Antique and vintage signs are highly sought after by collectors for their beauty, enduring historic value, and because they make great discussion pieces. Used to advertise everything from soda to farm equipment to household appliances, key genres include wood, porcelain (aka enamel), tin, and neon.
Porcelain enamel signs were first produced in Europe in the late 1800s, and became popular in the U.S. in the 1890s. Porcelain signs were made of powdered glass fused onto rolled iron. Different colors were stenciled on and fired, creating a different layer for each color; although later porcelain signs were silkscreened. Porcelain signs were durable and able to withstand exposure to the elements, so tens of thousands were made. But during the World War II scrap drives, many were melted down. Eventually high labor costs caused porcelain signs to fall out of favor in the 1950s.
Tin signs were also melted in WWII scrap drives, halting production almost permanently. Although some tin signs were made after the war, their reemergence was short lived. Tin signs reached their peak of popularity in the 1920s and were usually painted, screenprinted, or stamped. But they were not as durable as porcelain signs, and were prone to rust.
The first neon sign was introduced in 1912, for a Parisian barber. Neon signs contain tubes filled with neon or inert gasses that glow when a high voltage is applied. Though popular in the 1920s and 1930s, they were expensive to make and very fragile. In the 1940s and '50s, custom-made neon signs were produced in small quantities for businesses like restaurants, clubs, bars, hotels, and auto dealerships. More modern mass-produced neon signs for companies like Budweiser and Coca-Cola can also be collectible.
Some collectors also seek out vintage cardboard signs, which were popular in the mid-20th century and were used to advertise a broad range of consumer items (soda, beer, candy, etc.) and upcoming events, like the circus. Other sign formats, like and door pushes and pulls, are highly sought after as well.
Although some collectors focus exclusively on signs, many pursue the hobby as an adjunct to another collecting interest. Therefore antique and vintage signs related to these areas are in high demand, like automobile, oil and gas, travel, farm, food, smoking, beer, and railroad signs. Signs from the west coast are in especially high demand.
With antique and vintage signs, condition, visual appeal, and scarcity are important influences on value. Many signs have bullet holes from being shot at or rust or crazing from exposure to the elements. Do your homework before buying - many reproductions have been made and many signs have been restored.
Best of the Web (“Hall of Fame”)
Historical Marker Database
Falvo Collectables Gallery
Other Great Reference Sites
Most watched eBay auctions
Recent News: Signs
Source: Google News
Tributes to life-long County fan who flew the flag at his Newport homeSouth Wales Argus, October 19th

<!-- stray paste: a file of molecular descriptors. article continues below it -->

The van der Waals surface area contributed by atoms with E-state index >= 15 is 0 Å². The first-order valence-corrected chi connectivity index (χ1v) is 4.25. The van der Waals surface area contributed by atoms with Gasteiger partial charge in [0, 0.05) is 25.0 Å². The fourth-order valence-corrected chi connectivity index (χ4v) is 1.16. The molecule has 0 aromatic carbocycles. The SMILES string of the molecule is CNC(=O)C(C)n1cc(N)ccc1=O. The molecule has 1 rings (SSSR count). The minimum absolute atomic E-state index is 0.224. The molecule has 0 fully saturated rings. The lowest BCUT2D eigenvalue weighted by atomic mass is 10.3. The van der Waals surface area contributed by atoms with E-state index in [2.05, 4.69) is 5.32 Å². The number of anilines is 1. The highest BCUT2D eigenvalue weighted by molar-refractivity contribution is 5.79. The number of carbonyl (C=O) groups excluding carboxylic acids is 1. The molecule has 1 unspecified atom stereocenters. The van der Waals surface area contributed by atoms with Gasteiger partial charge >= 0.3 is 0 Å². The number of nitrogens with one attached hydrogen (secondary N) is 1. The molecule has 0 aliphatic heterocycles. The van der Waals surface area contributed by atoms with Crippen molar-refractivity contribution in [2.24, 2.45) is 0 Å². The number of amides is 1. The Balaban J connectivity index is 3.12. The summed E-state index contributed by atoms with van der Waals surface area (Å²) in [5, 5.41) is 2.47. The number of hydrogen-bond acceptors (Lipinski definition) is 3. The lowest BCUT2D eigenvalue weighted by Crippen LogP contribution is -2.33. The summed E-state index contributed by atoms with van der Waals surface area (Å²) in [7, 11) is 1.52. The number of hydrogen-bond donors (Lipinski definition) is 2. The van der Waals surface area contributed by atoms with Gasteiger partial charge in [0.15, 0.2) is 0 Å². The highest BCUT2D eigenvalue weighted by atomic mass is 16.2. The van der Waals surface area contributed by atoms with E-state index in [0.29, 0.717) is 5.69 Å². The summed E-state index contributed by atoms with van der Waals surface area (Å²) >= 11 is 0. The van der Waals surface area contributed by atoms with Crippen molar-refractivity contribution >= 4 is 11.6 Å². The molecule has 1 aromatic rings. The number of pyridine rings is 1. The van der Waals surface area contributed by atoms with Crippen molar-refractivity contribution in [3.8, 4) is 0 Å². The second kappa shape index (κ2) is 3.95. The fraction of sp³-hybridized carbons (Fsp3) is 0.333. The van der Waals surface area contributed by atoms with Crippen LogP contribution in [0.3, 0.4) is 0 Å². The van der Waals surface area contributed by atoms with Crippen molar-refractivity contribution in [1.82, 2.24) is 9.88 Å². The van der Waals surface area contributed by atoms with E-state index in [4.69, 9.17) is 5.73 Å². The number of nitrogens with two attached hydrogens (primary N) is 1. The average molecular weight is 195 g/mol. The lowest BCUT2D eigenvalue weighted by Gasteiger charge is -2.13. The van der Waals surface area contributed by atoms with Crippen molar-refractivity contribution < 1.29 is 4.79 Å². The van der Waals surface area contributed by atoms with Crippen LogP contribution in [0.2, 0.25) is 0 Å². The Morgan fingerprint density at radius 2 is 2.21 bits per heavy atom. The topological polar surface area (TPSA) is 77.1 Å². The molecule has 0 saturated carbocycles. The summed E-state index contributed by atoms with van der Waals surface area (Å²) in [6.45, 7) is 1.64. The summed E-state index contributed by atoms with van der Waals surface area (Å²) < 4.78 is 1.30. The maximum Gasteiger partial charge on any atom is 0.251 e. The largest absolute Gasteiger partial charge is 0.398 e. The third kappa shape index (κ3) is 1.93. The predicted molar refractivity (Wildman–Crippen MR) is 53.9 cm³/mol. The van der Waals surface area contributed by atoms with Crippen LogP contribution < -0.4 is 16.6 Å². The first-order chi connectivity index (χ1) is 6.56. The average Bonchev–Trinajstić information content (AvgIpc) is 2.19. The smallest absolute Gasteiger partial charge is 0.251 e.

Mr Rizzo started his road sign collection in 1977 when he was renovating a pub in Pill and thought the sign would look good elsewhere. In an interview with the Argus in 2005, Mr Rizzo said: "I looked around outside at the Pill I was born in, and I...Read more
T-Mobile's Galaxy Note 10.1 2014 Edition Receiving Update To Android 4.4.4Android Police, October 18th
Shawn is a web developer by day and XDA's resident archivist for Nexus and Google Play Edition device OTA updates by night. When not immersing himself in code or Android, he can be found hunting down antique signs, taking road trips, listening to music...Read more
Share on FacebookGreat American Country, October 16th
We're on the hunt for American nostalgia. Architecture of yesteryear. Sprawling landscapes. Roadside icons rarely seen today. How about vintage signs, weathered barns and memorabilia harkening back to a specific time and place? No matter the era, we ...Read more
Arkansas News BriefsBaxter Bulletin, October 15th
He learned about the sign from a friend who collects antique signs and had the drinking-fountain sign in his collection. It's not known where the sign and drinking fountain were originally located, the Arkansas Democrat-Gazette reported. On Tuesday...Read more
'Whites only' drinking-fountain law to be repealedWND.com, October 15th
Donna Massey, a justice of the peace in Pulaski County, said she found out about the ordinance from a friend of a friend of a friend who collects vintage signs and came across a “whites only” drinking fountain sign with a county ordinance number. The...Read more
Hottest Pop-Up UnrestaurantsWillamette Week (blog), October 15th
15, 2015, on your calendar now or keep an eye peeled for the vintage sign on Southeast Powell Boulevard. The dinner, which celebrates 80 years next year, has only four stars on Yelp, though they're making tweaks, such as switching to Pugliese bread...Read more
Students collectively summit 48 peaks at annual Peak WeekendTufts Daily, October 14th
The Loj has a distinct feel — walls are adorned with old photographs and vintage signs and the kitchen is filled with mismatched mugs. For dinner this weekend, an enormous pan of vegetable pasta was served after people snacked on “Loj nachos,” a...Read more
Vintage sign, sedan stolen; reward offeredJacksonville Daily Progress, October 4th
Cherokee County Crime Stoppers is offering a reward of up to $500 for information about a recent theft from Jacksonville business. According to a press release, over a period of several nights, someone took antique Mobil Oil Company signs from Kirkland...Read more